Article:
Feb 20th, 2019, 05:15 PM

Volt Europa is Taking Politics into Their Own Hands

By Shadi Ayoubi
Volt logo. Image credit: VoltEuropa Twitter
A new political movement working to bring Europe together is on the rise.

Colombe Cahen-Salvador, the co-founder of Volt, said that before Brexit, she had never thought deeply about Europe. She only studied the general history of the European Union in school.

She grew up in France, studied law in the U.K., and had always planned to move to London someday with her partner Andrea Venzon, where they first met. Venzon is from Milan. They were talking on the phone on June 23 2016, feeling let down following the Brexit referendum.

They both studied abroad with Erasmus and felt they had to do something so that the rise of populism would not block future generations from benefiting from such experiences. Venzon told Salvador, “Let’s stop complaining and actually do something,” and came up with the idea of starting a progressive, pan-European movement. It would be a project involving all or most European countries, including non-EU members. They called it Volt, as they wanted to bring new energy to the continent.

Cahen-Salvador had moved to Washington for work, and Venzon to New York to study. He met Damian Boeselager there, a German student with whom he had discussions filled with fruitful ideas, and soon after Volt started to take shape. Their goal was to create a party with a strong internal democracy, a program shaped by relevant research with the best practices, while still following their values.

Cahen-Salvador felt that there was going to be a populist uprising in Europe following Brexit. Especially after Marine Le Pen’s growing popularity, which was countered by Emmanuel Macron, who also followed populist tactics in her eyes because of the emphasis on his personality, rather than the ideas he drafted. Moreover, Venzon was particularly concerned by the result of Italy’s referendum, leading to the resignation of Matteo Renzi, Italy’s former prime minister following his defeat with the popular vote decision to change the constitution. This result was a victory for anti-establishment and right-wing parties, creating severe political problems in the Eurozone’s third-largest economy.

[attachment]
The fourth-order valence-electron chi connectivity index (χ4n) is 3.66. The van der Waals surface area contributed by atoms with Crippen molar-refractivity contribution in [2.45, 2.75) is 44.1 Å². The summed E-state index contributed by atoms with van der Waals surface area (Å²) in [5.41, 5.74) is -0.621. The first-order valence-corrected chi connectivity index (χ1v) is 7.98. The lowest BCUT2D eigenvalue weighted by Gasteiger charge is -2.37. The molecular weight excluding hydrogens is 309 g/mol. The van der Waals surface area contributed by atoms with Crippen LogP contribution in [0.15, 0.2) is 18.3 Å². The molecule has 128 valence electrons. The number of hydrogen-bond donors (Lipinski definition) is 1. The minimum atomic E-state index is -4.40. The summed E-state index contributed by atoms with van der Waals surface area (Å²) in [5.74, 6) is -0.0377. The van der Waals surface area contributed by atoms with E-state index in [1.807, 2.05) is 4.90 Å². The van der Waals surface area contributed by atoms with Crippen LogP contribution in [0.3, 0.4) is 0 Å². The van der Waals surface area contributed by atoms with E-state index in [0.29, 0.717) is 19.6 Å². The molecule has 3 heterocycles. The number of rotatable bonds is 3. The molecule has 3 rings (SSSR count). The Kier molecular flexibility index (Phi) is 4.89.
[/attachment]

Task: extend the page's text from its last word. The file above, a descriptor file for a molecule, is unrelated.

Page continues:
Volt march in Amsterdam. Image Credit: VoltEuropa Twitter

The day Britain triggered article 50, declaring the intention of the United Kingdom to withdraw from the European Union, the three of them launched Volt on Facebook. They did not have an extensive plan, they just worked on their website and started crowd-funding -- none of them had previous experience in politics whatsoever. Their goal was to secure at least 25 Members of European Parliament (MEP) seats to be able to form an independent group and have a proper impact on politics in Europe.

Today, there are about 20,000 members in Volt, in more than 30 European countries. Possibly even more impressive is the fact that it's the first time 70 percent of their members have been politically active. 

In March 2018, the first national subsidiary was created in Hamburg, Germany. They are registered as a political party in seven countries: France, Germany, Spain, Italy, the Netherlands, Belgium, Sweden, Denmark, and Bulgaria. The subsidiary with the most members is in Italy. In Luxembourg, Volt is incorporated as a non-profit association.

Over a period of two days from 27 October 2018, Volt hosted its General Assembly meeting in Amsterdam, presenting the Amsterdam Declaration programme for the European Parliament as well. This was a key event that increased the party's credibility.

They believe that among those of the “Erasmus generation,” originally many had been reluctant to participate in politics because they didn't see much hope in them. Since the creation of Volt, it seems like that has changed. Volt uses group “meet-ups,” discussions on Facebook groups, and tailored pages of Volt for each country in Europe, all in their respective languages to encourage involvement. 

On the one hand, their focus is around topics relating to economics involving investments in the green and blue economy, the fight against poverty and inequality, a more unified European tax system, and the public-private partnerships to revive economic growth and reduce unemployment. They support the advancement of welfare policies, particularly, those relating to education and healthcare.  On the other hand, socially, Volt supports anti-sexism, anti-racism, and LGBTQ+ movements.

Volt march in Amsterdam. Image Credit: VoltEuropa Twitter

Volt strives to reignite European patriotism, by stressing the need to have a united European voice in the world. This desire is subject to the idea of making European countries more cohesive concerning their economic and political needs, as well as designing trade policies that are aimed at underpinning their trade balance.

Volt's members support a federated Europe, meaning that the European Parliament would have more power, further allowing members of Volt to participate in the creation of new policies. The European policy team includes around 200 volunteers from across the continent along with the help of a range of experts who aid in the creation of policies. The primary objective for Volt is still to have as many seats as possible, and they have hopes of becoming more influential soon after the European Parliament elections in May of this year. At the same time, they are also preparing municipal elections in several countries and setting up new headquarters in Brussels.

Volt is fighting for Europe by betting on youth mobilization. They are demonstrating that there are other ways of doing politics, partly by making it more accessible for young people to get involved in shaping their futures. 

European Parliament. Image credit: DAVID ILIFF